It was winter—Lent—about halfway through my volunteer year. By then, my trips to church had become less frequent, and I was feeling the combined weight of many things—religious disillusionment, seasonal affective disorder, emerging adulthood, living in Chicago. That tumultuous season helped me connect with our guests in a more human way. The guests in the kitchen had in some sense become my surrogate family, but they could not exist for me beyond the walls of the kitchen, and I felt a sort of chasm open between us. As the overarching narrative for my life shifted, I was quickly losing the ability to connect to other people.

One of the regular guests was a Polish man named John. Most nights, he would limp into a room, somber and quiet. I think all I’d ever heard him say was his name. But that night, as I checked people in and kept the peace, John wobbled into the lobby with a wide grin. And he wouldn’t stop talking. He refused to go into the dining hall and eat but instead spent the greater part of an hour in the lobby, slurring in Polish and calling out to our Hispanic guests in Spanglish: “¿Cómo estás? ¡Señor! Hey you! ¿Cómo estaaaas? ¡Bien, bien bien! I am good!”

He wouldn’t eat. He insisted he was already full. At every pause in the general lobby conversation, John drew me back in with strings of Polish phrases that seemed joyfully urgent. He smiled, laughed, and yelled my name, purring the s into a z, imploring me to agree with him. His head bobbed on his neck like a fishing lure. His eyes shone like crystals. We tried to sober him up with some coffee, but he left the cup sitting two-thirds full and disappeared.

I’d never seen John like that before. I never saw him quite like that again.

After dinner, some of my housemates and I walked a few blocks to a nearby parish in Bucktown for a Stations of the Cross service. Reading the program was a surprise—it was trilingual: English, Spanish, and Polish. The priest had us alternate languages with each station.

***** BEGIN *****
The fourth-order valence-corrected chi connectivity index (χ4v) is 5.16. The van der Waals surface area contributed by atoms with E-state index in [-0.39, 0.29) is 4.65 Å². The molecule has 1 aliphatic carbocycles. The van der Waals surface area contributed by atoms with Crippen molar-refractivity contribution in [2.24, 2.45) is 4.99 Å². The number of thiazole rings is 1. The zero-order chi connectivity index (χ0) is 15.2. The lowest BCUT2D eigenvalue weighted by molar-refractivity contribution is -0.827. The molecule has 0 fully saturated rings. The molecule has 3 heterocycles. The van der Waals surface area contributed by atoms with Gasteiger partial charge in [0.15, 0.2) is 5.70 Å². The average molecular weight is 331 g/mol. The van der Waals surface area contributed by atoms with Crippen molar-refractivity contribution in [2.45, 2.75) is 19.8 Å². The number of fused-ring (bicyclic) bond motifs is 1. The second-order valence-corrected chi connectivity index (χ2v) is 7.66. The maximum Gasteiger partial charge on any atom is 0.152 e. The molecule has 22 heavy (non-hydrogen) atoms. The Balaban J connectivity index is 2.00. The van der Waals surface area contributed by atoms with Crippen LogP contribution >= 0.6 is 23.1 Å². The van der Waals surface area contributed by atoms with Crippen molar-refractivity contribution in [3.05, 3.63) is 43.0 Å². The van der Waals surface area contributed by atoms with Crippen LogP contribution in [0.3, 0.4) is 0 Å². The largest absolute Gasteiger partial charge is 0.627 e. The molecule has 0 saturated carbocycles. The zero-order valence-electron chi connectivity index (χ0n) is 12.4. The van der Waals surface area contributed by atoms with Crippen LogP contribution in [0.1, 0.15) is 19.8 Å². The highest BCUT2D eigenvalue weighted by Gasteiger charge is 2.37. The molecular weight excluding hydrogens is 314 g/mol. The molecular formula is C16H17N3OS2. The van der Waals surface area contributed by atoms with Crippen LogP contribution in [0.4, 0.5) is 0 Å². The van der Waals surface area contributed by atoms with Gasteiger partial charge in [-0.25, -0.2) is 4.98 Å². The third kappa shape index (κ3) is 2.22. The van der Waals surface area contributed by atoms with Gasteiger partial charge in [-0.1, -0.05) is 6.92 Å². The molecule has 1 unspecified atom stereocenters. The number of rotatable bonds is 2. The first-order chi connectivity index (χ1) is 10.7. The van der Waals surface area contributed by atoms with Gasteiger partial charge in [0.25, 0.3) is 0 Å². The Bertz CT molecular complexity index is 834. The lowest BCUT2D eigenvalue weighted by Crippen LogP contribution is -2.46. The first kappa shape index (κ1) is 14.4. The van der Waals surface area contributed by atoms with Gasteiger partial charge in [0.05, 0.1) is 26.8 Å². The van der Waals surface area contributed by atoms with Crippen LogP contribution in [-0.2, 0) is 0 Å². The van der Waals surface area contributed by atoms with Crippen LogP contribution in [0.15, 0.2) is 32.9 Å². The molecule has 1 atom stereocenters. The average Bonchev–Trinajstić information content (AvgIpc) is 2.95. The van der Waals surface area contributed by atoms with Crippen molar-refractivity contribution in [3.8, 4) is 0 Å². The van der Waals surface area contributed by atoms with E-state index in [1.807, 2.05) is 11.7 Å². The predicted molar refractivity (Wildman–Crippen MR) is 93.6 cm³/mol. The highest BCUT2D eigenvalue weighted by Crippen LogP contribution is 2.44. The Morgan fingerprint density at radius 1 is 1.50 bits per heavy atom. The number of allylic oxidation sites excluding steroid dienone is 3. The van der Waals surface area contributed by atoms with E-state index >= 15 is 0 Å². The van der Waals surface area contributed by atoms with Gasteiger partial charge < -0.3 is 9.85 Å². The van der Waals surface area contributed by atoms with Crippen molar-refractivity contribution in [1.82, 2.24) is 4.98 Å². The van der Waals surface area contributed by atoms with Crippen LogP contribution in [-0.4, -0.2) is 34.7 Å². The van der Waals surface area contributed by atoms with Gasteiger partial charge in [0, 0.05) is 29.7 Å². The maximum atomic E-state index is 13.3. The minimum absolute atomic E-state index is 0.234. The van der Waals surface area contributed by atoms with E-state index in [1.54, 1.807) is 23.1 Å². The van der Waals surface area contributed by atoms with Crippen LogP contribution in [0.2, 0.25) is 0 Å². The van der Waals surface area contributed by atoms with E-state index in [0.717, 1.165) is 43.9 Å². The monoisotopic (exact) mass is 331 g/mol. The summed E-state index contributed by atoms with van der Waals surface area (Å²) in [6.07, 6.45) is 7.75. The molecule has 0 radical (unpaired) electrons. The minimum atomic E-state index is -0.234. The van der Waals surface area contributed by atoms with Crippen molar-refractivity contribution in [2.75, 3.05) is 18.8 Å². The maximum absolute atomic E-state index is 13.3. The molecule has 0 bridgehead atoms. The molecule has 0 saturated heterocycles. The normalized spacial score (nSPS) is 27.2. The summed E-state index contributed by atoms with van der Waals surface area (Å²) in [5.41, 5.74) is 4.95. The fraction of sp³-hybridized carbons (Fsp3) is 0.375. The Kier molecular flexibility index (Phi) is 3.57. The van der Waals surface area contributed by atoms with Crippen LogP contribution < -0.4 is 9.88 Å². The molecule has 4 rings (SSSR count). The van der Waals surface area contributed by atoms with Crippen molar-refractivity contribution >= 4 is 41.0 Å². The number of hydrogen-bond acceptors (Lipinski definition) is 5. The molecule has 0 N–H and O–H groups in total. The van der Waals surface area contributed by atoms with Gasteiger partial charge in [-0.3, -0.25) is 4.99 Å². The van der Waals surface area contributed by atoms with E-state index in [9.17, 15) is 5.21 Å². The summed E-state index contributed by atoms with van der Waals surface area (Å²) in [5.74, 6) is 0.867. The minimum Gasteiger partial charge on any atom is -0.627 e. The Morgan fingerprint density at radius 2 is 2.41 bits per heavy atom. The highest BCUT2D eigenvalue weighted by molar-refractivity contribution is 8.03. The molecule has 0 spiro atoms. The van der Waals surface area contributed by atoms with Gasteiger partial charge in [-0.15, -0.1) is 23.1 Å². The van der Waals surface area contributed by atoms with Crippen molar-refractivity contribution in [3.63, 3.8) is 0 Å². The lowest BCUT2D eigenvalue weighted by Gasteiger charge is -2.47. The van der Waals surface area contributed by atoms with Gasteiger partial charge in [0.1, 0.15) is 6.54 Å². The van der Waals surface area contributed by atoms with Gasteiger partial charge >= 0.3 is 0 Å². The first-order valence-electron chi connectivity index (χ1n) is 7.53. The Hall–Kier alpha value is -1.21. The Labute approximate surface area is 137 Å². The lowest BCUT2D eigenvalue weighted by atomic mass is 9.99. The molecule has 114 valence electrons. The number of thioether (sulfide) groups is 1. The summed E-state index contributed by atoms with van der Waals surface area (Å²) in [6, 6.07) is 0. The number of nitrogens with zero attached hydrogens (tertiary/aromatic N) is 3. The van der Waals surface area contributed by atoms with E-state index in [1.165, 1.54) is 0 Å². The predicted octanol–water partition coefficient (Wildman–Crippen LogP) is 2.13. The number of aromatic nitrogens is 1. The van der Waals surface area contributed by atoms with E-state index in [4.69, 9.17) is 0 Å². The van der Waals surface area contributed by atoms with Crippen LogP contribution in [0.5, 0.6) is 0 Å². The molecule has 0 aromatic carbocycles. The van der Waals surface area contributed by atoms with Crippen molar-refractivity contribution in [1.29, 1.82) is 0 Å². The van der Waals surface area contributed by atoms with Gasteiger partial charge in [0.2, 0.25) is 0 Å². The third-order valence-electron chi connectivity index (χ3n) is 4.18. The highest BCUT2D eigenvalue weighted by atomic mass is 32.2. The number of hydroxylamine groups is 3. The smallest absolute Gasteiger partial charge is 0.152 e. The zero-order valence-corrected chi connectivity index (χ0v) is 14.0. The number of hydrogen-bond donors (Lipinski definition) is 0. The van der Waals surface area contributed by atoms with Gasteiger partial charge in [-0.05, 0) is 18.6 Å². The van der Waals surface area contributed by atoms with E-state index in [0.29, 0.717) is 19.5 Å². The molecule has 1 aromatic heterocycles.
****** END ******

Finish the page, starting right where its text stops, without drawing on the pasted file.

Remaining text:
As I knelt in front of the altar and listened to the stations proceed, I was struck by how mechanical and hollow it all sounded. One woman behind me spoke faster than everyone else, rattling off the reflections like she had every line memorized. Very few people looked up at the images of Jesus’s journey to the cross. I recognized some of the words that John had tried to tell me that night, and I wondered where he was going to end up by morning. I asked myself what I was doing in a church where I didn’t belong—a question I could not stop asking wherever I went in those days. I started memorizing the Hail Mary just to give my brain a centering point.

Then during the station when Jesus finally gives up the ghost, the priest ended the reading with a passage by Josemaría Escrivá: “Love sacrifice; it is a fountain of interior life. Love the Cross, which is an altar of sacrifice. Love pain, until you drink, as Christ did, the very dregs of the chalice.”[1] I can’t remember now, but I like to believe it was spoken in Polish. And I like to believe it was for John. And for me.

Later that night, I looked outside my third-story window to find John cooing to himself on the church steps next door. He was quieter by then, gazing at the streetlights with nowhere to go.

[1] Escrivá, The Way of the Cross,